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RCGP Conference: Adequate menopause treatment reduces stretched resources

RCGP Conference: Adequate menopause treatment reduces stretched resources

This month saw the return of the RCGP conference in London and NHMS presented recent findings showing effective menopause care can reduce the need for referrals and other medications.

Founder of NHMS, Dr Louise Newson, supported by Dr Rebecca Lewis and NHMS Director, Lucy Chatwin presented three academic posters at the conference this week, based on recent online surveys to thousands of women.

The authors shared more detail on how the right menopause treatment can reduce the number of referrals needed to secondary care and reduce the need for other medications. Symptoms of the perimenopause and menopause are many and varied and can often be attributed to other causes (by both patients and their healthcare professionals), particularly if the patient is not experiencing vasomotor symptoms or is still having periods. Referrals are common to other specialties, and this can result in prescribing of non-hormonal medication to treat symptoms that have a hormonal cause. Patients often consult with multiple healthcare professionals before their perimenopause or menopause is diagnosed and treated.

An online survey was created and questions included asking how many healthcare professionals (HCPs) had been seen about symptoms of peri/menopause in the year before attending a specialist menopause clinic and being given hormone replacement therapy (HRT). Women who were taking HRT following seeing a menopause specialist were also asked how many other HCPs they consulted for their symptoms. They were also asked whether there had been a change to the number of other medications they took since starting their HRT.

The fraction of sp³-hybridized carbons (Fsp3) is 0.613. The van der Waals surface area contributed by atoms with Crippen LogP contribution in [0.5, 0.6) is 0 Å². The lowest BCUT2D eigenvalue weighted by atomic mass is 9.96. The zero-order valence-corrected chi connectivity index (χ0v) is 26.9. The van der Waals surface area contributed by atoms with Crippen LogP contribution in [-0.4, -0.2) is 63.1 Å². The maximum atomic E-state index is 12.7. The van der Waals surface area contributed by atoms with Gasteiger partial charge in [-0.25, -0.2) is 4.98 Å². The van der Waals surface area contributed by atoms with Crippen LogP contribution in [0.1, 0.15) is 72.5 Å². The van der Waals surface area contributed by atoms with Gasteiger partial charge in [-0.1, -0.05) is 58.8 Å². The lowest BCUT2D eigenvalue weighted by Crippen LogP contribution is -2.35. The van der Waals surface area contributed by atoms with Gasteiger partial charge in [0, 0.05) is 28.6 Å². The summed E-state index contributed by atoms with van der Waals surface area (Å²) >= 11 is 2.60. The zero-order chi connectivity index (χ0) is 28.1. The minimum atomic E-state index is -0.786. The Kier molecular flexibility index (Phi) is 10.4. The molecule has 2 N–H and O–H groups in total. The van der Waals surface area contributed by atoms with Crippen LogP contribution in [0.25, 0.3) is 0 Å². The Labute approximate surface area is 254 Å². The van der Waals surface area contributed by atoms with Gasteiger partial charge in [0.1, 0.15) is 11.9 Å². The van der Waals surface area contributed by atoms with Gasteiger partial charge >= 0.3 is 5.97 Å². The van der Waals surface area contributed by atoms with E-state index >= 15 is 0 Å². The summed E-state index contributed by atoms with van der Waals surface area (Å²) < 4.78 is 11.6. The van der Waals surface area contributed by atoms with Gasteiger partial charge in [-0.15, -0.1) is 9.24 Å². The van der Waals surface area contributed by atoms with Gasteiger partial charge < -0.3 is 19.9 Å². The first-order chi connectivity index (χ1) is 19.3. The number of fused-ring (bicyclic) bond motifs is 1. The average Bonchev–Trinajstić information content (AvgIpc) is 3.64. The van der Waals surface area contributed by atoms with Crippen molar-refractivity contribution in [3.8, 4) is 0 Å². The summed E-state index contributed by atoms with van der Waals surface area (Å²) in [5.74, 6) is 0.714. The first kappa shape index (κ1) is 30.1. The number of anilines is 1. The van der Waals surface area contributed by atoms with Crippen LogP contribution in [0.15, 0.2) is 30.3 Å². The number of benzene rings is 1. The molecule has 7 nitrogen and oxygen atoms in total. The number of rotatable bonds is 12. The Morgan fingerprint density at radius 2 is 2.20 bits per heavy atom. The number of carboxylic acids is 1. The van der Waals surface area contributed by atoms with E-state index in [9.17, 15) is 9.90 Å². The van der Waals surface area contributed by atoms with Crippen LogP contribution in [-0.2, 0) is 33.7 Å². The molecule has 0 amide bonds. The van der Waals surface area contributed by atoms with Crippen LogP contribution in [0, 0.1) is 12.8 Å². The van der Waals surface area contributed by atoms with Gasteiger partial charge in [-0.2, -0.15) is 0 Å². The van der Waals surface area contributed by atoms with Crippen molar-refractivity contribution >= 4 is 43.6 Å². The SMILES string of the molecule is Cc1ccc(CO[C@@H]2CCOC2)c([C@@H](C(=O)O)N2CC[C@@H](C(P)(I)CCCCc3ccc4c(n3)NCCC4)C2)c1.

Out of 1171 responses, 16.6% of women had consulted more than 6 different HCPs in the year before starting HRT whereas this reduced to only 2% of women in the year after starting HRT. In addition, 14.6% of women were able to reduce the dose or number of non-HRT medications they were taking in the first 12 months of receiving HRT.

The authors concluded:

“The NICE menopause guidelines are clear that there are many benefits of taking HRT and these outweigh any risks for the majority of women. Healthcare resources are being spent inappropriately on unnecessary appointments in primary and secondary care as well as many needless investigations. A large proportion of perimenopausal and menopausal women are given unnecessary medication for their symptoms which can be stopped when they take HRT. HRT is a cost effective, safe and clinically effective treatment for the majority of women and initiating HRT promptly will save the NHS money and time as well as improving the future health of women.”

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